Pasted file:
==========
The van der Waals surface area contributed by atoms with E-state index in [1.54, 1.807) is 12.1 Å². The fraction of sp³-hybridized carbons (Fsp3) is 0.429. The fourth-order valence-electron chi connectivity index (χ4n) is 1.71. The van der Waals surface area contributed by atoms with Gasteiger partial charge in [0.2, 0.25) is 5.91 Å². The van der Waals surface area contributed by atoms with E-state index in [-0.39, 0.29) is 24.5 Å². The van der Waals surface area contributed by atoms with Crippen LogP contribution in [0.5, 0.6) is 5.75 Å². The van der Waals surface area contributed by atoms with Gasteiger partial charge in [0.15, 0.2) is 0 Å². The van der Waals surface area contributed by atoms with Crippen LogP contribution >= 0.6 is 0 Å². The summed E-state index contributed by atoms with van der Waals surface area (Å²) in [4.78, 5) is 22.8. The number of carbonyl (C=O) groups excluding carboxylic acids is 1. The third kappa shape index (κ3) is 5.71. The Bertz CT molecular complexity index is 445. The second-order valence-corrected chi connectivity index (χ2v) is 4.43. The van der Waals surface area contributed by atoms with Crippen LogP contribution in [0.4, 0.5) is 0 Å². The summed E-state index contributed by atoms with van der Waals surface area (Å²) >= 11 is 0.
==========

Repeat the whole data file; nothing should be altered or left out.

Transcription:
The van der Waals surface area contributed by atoms with E-state index in [1.54, 1.807) is 12.1 Å². The fraction of sp³-hybridized carbons (Fsp3) is 0.429. The fourth-order valence-electron chi connectivity index (χ4n) is 1.71. The van der Waals surface area contributed by atoms with Gasteiger partial charge in [0.2, 0.25) is 5.91 Å². The van der Waals surface area contributed by atoms with E-state index in [-0.39, 0.29) is 24.5 Å². The van der Waals surface area contributed by atoms with Crippen LogP contribution in [0.5, 0.6) is 5.75 Å². The van der Waals surface area contributed by atoms with Gasteiger partial charge in [0.15, 0.2) is 0 Å². The van der Waals surface area contributed by atoms with Crippen LogP contribution >= 0.6 is 0 Å². The summed E-state index contributed by atoms with van der Waals surface area (Å²) in [4.78, 5) is 22.8. The number of carbonyl (C=O) groups excluding carboxylic acids is 1. The third kappa shape index (κ3) is 5.71. The Bertz CT molecular complexity index is 445. The second-order valence-corrected chi connectivity index (χ2v) is 4.43. The van der Waals surface area contributed by atoms with Crippen LogP contribution in [0.4, 0.5) is 0 Å². The summed E-state index contributed by atoms with van der Waals surface area (Å²) >= 11 is 0.